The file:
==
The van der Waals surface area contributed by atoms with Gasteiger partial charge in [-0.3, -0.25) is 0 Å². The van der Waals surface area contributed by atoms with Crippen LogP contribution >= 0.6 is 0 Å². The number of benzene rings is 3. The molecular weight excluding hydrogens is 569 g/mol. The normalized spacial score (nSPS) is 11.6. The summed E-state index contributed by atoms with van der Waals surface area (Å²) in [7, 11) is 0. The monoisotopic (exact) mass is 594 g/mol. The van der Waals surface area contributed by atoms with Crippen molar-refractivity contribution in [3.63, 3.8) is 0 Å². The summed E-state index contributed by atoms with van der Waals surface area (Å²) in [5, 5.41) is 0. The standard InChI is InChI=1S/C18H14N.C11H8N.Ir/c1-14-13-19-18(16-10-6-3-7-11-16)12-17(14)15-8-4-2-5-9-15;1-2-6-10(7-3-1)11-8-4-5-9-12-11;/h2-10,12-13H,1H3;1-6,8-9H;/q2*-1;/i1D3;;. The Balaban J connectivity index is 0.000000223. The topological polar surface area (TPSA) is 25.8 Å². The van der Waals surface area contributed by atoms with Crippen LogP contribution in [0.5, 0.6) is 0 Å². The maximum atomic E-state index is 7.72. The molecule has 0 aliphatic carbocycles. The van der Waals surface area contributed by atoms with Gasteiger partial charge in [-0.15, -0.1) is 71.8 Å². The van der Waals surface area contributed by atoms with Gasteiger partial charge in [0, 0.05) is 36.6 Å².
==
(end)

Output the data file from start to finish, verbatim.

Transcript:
The van der Waals surface area contributed by atoms with Gasteiger partial charge in [-0.3, -0.25) is 0 Å². The van der Waals surface area contributed by atoms with Crippen LogP contribution >= 0.6 is 0 Å². The number of benzene rings is 3. The molecular weight excluding hydrogens is 569 g/mol. The normalized spacial score (nSPS) is 11.6. The summed E-state index contributed by atoms with van der Waals surface area (Å²) in [7, 11) is 0. The monoisotopic (exact) mass is 594 g/mol. The van der Waals surface area contributed by atoms with Crippen molar-refractivity contribution in [3.63, 3.8) is 0 Å². The summed E-state index contributed by atoms with van der Waals surface area (Å²) in [5, 5.41) is 0. The standard InChI is InChI=1S/C18H14N.C11H8N.Ir/c1-14-13-19-18(16-10-6-3-7-11-16)12-17(14)15-8-4-2-5-9-15;1-2-6-10(7-3-1)11-8-4-5-9-12-11;/h2-10,12-13H,1H3;1-6,8-9H;/q2*-1;/i1D3;;. The Balaban J connectivity index is 0.000000223. The topological polar surface area (TPSA) is 25.8 Å². The van der Waals surface area contributed by atoms with Crippen LogP contribution in [0.5, 0.6) is 0 Å². The maximum atomic E-state index is 7.72. The molecule has 0 aliphatic carbocycles. The van der Waals surface area contributed by atoms with Gasteiger partial charge in [-0.15, -0.1) is 71.8 Å². The van der Waals surface area contributed by atoms with Gasteiger partial charge in [0, 0.05) is 36.6 Å².